Sword Toward Self - Dissolution Mantras
Self Financed
Progressive Death Metal
3 songs (16:41)
Release year: 2008
Reviewed by Kayla

It’s generally difficult to get a decent feel for a band from three songs, and Dissolution Mantras is no exception. No matter how comprehensive the listening experience, there’s no way to tell if an awkwardness in one song is indicative of the band as a whole or just an unfortunate fluke. From what I can glean from listening to this particular EP, however, Sword Toward Self have a fairly solid grasp of what they’re trying to achieve, marred only in that their composition seems to want to stop at the level of riffs; while each one fits into the next seamlessly, the structure of their songs as a whole starts to wander onto shaky ground.

The first (and self-titled) track plunges headlong into a workmanlike death metal riff and solid, if unremarkable, drum line. The vocals are what one would expect, a deep, unintelligible but powerful growl. Surprisingly, the fairly inauspicious beginning quickly gives way to a mutating cascade of much faster and more technical riffs, and a solo that, while it doesn’t quite blister the paint off the walls, rises above the slight production-induced muddiness the rest of the song sinks into. After the solo crashes to a close, the opening riff reprises, this time accented by the “ssshhhnnkkk” of what is certainly supposed to be swords being drawn, but is much closer to the sound of a kitchen knife being sharpened.

This could have brought the song to a close at about the four-minute mark. However, in an utterly surprising move for what starts out as a decent death metal track, silence suddenly descends, broken only by a quiet, slow acoustic riff and a clean vocal line (still unintelligible, unfortunately, due to the production again). This new development doesn’t last too long, however, as another death metal riff, this time leaning far more to the prog side of the equation than the technical, screams to life over the acoustic guitar. After another solo followed by another reprise of the opening riff finally does close the song, the listener is left wondering just what the hell happened. With the exception of a few seconds of the opening riff at the very end to tie the two halves of the song together, it feels very much as though the eight-minute musical trek is two songs stuck together; a four-minute traditional death metal song and a four-minute progressive death song.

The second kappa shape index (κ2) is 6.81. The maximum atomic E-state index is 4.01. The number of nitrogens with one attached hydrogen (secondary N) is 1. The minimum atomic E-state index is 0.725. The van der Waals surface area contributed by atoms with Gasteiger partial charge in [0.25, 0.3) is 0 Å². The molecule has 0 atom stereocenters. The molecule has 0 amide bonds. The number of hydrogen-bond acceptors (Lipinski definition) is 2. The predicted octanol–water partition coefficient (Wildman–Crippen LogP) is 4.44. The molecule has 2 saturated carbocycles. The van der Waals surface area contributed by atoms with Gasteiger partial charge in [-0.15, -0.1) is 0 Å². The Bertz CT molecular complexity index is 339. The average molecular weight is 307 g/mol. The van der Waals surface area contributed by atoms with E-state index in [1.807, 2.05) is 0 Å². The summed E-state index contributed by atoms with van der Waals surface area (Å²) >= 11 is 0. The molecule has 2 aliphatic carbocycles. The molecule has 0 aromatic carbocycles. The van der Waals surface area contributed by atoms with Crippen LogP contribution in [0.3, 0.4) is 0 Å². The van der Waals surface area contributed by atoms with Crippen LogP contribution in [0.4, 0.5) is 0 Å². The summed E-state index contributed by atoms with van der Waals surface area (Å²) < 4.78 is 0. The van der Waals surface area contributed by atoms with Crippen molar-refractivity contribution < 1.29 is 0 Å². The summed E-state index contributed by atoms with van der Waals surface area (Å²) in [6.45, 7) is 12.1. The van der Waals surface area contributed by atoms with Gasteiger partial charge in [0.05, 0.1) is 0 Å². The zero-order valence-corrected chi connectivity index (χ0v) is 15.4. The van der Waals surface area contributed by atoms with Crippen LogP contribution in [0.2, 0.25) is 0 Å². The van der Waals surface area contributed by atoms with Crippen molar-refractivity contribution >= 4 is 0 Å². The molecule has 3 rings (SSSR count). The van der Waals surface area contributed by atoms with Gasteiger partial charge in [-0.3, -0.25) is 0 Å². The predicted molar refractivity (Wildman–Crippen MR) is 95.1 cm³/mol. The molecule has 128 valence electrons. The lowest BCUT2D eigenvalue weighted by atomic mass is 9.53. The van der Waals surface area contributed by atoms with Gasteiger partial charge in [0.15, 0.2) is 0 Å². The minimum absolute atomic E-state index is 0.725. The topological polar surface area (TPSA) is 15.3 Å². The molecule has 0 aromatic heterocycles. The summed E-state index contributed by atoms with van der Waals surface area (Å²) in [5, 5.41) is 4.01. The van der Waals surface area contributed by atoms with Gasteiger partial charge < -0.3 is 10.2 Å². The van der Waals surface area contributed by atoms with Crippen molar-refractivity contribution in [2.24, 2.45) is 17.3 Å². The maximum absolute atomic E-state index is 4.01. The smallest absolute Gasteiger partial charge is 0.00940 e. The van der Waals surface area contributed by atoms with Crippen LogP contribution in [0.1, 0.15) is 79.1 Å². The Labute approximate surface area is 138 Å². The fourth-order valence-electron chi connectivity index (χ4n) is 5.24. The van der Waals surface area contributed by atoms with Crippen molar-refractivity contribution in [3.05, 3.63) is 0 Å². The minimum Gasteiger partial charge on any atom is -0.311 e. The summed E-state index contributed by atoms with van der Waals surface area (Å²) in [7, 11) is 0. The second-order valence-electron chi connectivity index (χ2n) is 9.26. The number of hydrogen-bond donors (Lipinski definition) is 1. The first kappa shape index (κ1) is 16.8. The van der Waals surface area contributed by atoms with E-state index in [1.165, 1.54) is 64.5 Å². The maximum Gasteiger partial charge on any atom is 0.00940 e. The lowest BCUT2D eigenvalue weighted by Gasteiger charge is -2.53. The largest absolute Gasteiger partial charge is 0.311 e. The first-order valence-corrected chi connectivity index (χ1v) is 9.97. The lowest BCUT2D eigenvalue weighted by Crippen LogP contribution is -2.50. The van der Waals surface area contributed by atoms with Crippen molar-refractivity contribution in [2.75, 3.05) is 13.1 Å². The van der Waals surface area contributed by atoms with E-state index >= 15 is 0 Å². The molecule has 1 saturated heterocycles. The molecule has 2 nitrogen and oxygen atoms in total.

The second track, Regress/Regret, answers the oft-asked question, “What happens when you write a totally bitchin’ solo but run out of ideas for the rest of the song?” It’s a much more standard death metal offering, about half of which is taken up by a solo which is, indeed, fairly bitchin’. The rest is another swiftly changing set of riffs, similar in structure to the beginning of Sword Toward Self; the opening riff is a chugging Floridian beast quickly conquered by a fast, nastily technical blade. Sword Toward Self’s prog leanings are sparsely represented by an interesting ascending, ladder-like riff accompanying the tail end of the aforementioned solo.

Iridescent Wings Of The Ungods, the third and last track, is an interesting creature; atmosphere-wise, it’s a balance between the two previous songs, and is the one that suffers the most from the muddy production. Most of the riffing is entirely lost until around the middle, when the speedy riffing screeches to a halt in favor of a short doomy passage. Unfortunately for the sense of clarity this passage creates, it’s soon replaced by more muddy death metal speed (and unfortunately for the listener, anything interesting is swallowed in the wall-of-sound morass).

Sword Toward Self are clearly a band of experimenters, taking an impressively solid death metal foundation and weaving in some surprising touches. Unfortunately, their touch isn’t quite deft enough to make those transitions seamless. While the riff-to-riff switch between death metal styles creates an interesting effect, if the jarring transitions in Sword Toward Self are more indicative of the band as a whole than the better-managed doom-death in Iridescent Wings Of The Ungods, they could benefit from a bit more time looking at the structure of their songs as a whole.

Killing Songs :
Iridescent Wings Of The Ungods
Kayla quoted no quote
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